Just as Wilder chose to cope with his uncertainty of imminent death by ignoring it, Babette attempts to ignore it by acquiring an experimental drug called Dylar. Babette, while refusing to admit to having the drug, takes it constantly to avoid her fear of death ignoring the possible side effects. When Jack finally finds the pills, he confronts her on multiple occasions but fails on getting an honest answer from her. In bed one night jack confronts Babette telling her what he has found out and that he has found the pills with the name “Dylar”, eventually she breaks down and tell him of Mr. Gray the man who has Dylar and what he made her do to acquire the drug. Babette explains that even after taking the drug that she still fears death saying “I’m afraid to dieI think about it all the time. It won’t go away”(p.186). At this time Jack understands that the drug does not have the effect it is supposed to have. Babette goes on to explain the side effect that it can have, that it can cause your brain to mistake language for reality, meaning spoken words can be mistaken for their physical form. Though Babette was not successful in coping with her uncertainty she attempted to do so by ignoring it similar to Wilder’s childhood ignorance towards death.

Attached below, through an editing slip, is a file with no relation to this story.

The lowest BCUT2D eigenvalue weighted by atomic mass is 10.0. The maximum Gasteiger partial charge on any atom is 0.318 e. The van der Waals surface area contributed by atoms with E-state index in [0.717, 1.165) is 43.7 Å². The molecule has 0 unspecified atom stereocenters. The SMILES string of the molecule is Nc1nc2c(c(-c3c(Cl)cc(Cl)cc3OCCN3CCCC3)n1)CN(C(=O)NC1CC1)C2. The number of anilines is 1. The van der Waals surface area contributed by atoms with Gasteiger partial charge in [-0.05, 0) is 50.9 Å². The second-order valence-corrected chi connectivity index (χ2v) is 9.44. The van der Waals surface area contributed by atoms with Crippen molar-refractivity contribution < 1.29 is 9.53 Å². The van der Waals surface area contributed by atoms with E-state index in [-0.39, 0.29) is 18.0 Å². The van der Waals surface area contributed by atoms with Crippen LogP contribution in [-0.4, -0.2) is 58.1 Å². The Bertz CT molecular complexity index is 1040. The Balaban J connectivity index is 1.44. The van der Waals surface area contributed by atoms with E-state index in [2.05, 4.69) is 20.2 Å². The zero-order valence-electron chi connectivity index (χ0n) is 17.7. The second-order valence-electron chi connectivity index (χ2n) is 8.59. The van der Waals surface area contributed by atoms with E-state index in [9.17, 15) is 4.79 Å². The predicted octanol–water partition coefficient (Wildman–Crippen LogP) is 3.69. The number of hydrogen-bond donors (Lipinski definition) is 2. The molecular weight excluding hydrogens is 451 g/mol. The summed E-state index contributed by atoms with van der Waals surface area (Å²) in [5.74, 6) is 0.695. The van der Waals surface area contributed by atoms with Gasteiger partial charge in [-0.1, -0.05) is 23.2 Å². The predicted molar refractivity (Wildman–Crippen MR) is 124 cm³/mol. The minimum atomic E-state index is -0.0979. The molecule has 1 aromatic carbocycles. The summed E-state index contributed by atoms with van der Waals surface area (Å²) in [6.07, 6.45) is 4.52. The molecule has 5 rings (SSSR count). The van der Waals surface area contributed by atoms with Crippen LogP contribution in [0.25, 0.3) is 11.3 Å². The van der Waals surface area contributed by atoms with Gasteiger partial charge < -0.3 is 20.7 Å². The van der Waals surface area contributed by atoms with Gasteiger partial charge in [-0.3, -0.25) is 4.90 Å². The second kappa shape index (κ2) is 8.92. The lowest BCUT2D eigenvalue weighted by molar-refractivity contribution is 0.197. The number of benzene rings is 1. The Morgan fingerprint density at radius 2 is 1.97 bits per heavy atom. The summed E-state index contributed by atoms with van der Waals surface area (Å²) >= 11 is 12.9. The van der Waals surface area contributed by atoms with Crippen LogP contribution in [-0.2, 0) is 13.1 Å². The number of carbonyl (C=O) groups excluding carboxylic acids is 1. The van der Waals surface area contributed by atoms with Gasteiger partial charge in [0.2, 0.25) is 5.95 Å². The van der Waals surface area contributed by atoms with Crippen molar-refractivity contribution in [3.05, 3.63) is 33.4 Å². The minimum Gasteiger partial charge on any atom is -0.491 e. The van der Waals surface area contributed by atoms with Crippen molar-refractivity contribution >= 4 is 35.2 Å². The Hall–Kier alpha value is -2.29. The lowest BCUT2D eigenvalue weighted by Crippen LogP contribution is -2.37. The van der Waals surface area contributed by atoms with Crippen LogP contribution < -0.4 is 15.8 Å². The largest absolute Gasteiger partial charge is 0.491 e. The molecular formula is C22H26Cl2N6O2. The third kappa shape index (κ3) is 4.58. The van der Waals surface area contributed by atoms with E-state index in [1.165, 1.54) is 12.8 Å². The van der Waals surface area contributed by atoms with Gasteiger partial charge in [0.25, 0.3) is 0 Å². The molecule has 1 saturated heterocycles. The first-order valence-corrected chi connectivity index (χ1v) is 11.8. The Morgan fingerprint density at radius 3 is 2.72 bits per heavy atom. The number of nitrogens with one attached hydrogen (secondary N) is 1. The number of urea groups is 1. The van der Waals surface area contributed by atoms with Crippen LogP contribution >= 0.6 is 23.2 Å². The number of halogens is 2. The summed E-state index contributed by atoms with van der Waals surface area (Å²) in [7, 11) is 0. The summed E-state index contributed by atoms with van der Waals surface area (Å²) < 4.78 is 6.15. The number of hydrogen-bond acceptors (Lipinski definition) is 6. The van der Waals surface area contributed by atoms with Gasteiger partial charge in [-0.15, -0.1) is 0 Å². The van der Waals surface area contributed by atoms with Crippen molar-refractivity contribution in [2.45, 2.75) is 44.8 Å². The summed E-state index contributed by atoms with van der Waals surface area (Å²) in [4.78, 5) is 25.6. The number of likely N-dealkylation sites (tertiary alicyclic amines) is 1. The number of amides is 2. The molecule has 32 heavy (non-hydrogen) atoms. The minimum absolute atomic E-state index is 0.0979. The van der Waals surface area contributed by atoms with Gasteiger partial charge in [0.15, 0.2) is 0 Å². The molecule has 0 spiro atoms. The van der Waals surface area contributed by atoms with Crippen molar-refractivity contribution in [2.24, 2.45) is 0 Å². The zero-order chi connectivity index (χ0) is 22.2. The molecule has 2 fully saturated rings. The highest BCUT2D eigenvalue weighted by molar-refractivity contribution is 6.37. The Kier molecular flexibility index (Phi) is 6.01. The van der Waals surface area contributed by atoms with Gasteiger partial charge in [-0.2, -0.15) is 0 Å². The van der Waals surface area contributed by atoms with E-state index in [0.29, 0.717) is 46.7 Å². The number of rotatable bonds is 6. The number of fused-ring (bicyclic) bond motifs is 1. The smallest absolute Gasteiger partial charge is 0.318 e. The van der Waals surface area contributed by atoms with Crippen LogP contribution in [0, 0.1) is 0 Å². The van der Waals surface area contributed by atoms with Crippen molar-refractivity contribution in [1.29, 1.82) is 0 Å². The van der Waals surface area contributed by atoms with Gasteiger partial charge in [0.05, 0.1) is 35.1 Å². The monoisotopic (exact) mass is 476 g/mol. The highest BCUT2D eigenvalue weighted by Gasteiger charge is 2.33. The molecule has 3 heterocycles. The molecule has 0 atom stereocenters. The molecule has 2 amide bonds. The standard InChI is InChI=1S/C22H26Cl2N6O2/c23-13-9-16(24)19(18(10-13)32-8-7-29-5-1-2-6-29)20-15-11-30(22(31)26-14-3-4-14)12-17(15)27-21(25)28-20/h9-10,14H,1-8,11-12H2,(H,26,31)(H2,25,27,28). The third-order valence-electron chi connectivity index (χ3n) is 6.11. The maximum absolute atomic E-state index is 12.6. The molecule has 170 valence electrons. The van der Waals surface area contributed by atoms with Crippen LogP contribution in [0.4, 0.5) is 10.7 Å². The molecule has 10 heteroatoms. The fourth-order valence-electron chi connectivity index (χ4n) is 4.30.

Jack’s inability to keep his mind off Dylar and Mr. Gray causes him to use a handgun given to him by his father-in-law in attempt to kill Mr. Gray. While this may not be ignoring the uncertainty of death, Jack is in fact ignoring the idea that he is taking another person’s life, causing Mr. Gray’s life to end. Jack may not understand that he is ignoring his uncertainty by attempting to replace it with the feeling of killing, suggested by his colleague Murray Jay Siskind. Similar to Wilder’s adventure crossing the highway, Jack’s mind while heading to the motel where Mr. Gray stays, is in a strange state of curiosity and anger and he says “Elegant. My airy mood returned. I was advancing in consciousness. I watched myself take each separate step. With each separate step, I became aware of processes, components, things relating to other things” ignoring his human feelings he plans to kill Mr. Gray. Not until Mr. Gray shoots back at Jack does he realize that Mr. Gray as a human also, fears death as well. Jack drags Mr. Gray into the car and drives to a Pentecostal church where nuns tend to them both. Jack converses with the nuns in German discovering that these nuns do not believe in religion, they only maintain the image of religious strength to uplift those they treat. The nun tells him “If we did not pretend to believe these things, the world would collapse”(p.303), Jack cannot comprehend the idea of a nun not believing in heaven and religion, if they didn’t believe why should he? Eventually he leaves the church and returns home. Not able to sleep, the chapter ends with Jack’s realization that “There was nothing to do but wait for the next sunset”(p.305) At this point I believe Jack’s fear of the uncertainty of death changes for the better. Waiting for the next sunset is like waiting for death in a way, if we sit around waiting for it, we ignore the fact that we are surviving everyday and not meeting death.